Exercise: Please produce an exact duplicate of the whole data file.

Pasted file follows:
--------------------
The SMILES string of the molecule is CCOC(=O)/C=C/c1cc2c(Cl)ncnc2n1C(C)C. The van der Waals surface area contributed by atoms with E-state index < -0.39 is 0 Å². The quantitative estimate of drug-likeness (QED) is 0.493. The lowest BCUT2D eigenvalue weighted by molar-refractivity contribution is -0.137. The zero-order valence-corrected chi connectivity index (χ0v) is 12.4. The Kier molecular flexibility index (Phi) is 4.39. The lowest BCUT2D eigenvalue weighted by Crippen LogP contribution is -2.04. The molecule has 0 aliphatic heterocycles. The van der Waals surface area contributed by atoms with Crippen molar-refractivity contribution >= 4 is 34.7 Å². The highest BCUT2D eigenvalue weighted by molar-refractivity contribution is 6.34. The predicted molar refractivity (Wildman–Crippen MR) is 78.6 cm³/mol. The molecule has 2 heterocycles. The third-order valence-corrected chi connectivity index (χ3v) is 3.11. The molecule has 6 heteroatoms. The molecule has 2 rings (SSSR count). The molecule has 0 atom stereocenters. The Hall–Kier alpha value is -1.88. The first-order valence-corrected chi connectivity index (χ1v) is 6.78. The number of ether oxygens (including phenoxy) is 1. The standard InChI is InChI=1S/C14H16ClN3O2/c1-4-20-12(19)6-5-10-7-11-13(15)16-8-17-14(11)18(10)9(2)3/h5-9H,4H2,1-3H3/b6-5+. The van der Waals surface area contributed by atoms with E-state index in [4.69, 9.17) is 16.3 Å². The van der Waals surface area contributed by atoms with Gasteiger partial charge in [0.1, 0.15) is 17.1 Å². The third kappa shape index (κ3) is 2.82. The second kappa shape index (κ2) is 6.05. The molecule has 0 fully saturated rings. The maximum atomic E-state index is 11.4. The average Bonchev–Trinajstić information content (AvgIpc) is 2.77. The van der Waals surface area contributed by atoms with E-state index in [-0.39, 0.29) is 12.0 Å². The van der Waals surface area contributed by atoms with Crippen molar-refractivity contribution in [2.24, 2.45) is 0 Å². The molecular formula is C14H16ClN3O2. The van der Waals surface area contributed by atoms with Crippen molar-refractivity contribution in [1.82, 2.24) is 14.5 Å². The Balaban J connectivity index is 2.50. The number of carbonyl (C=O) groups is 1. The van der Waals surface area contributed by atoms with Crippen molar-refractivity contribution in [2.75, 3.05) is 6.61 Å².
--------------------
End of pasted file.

The SMILES string of the molecule is CCOC(=O)/C=C/c1cc2c(Cl)ncnc2n1C(C)C. The van der Waals surface area contributed by atoms with E-state index < -0.39 is 0 Å². The quantitative estimate of drug-likeness (QED) is 0.493. The lowest BCUT2D eigenvalue weighted by molar-refractivity contribution is -0.137. The zero-order valence-corrected chi connectivity index (χ0v) is 12.4. The Kier molecular flexibility index (Phi) is 4.39. The lowest BCUT2D eigenvalue weighted by Crippen LogP contribution is -2.04. The molecule has 0 aliphatic heterocycles. The van der Waals surface area contributed by atoms with Crippen molar-refractivity contribution >= 4 is 34.7 Å². The highest BCUT2D eigenvalue weighted by molar-refractivity contribution is 6.34. The predicted molar refractivity (Wildman–Crippen MR) is 78.6 cm³/mol. The molecule has 2 heterocycles. The third-order valence-corrected chi connectivity index (χ3v) is 3.11. The molecule has 6 heteroatoms. The molecule has 2 rings (SSSR count). The molecule has 0 atom stereocenters. The Hall–Kier alpha value is -1.88. The first-order valence-corrected chi connectivity index (χ1v) is 6.78. The number of ether oxygens (including phenoxy) is 1. The standard InChI is InChI=1S/C14H16ClN3O2/c1-4-20-12(19)6-5-10-7-11-13(15)16-8-17-14(11)18(10)9(2)3/h5-9H,4H2,1-3H3/b6-5+. The van der Waals surface area contributed by atoms with E-state index in [4.69, 9.17) is 16.3 Å². The van der Waals surface area contributed by atoms with Gasteiger partial charge in [0.1, 0.15) is 17.1 Å². The third kappa shape index (κ3) is 2.82. The second kappa shape index (κ2) is 6.05. The molecule has 0 fully saturated rings. The maximum atomic E-state index is 11.4. The average Bonchev–Trinajstić information content (AvgIpc) is 2.77. The van der Waals surface area contributed by atoms with E-state index in [-0.39, 0.29) is 12.0 Å². The van der Waals surface area contributed by atoms with Crippen molar-refractivity contribution in [2.24, 2.45) is 0 Å². The molecular formula is C14H16ClN3O2. The van der Waals surface area contributed by atoms with Crippen molar-refractivity contribution in [1.82, 2.24) is 14.5 Å². The Balaban J connectivity index is 2.50. The number of carbonyl (C=O) groups is 1. The van der Waals surface area contributed by atoms with Crippen molar-refractivity contribution in [2.75, 3.05) is 6.61 Å².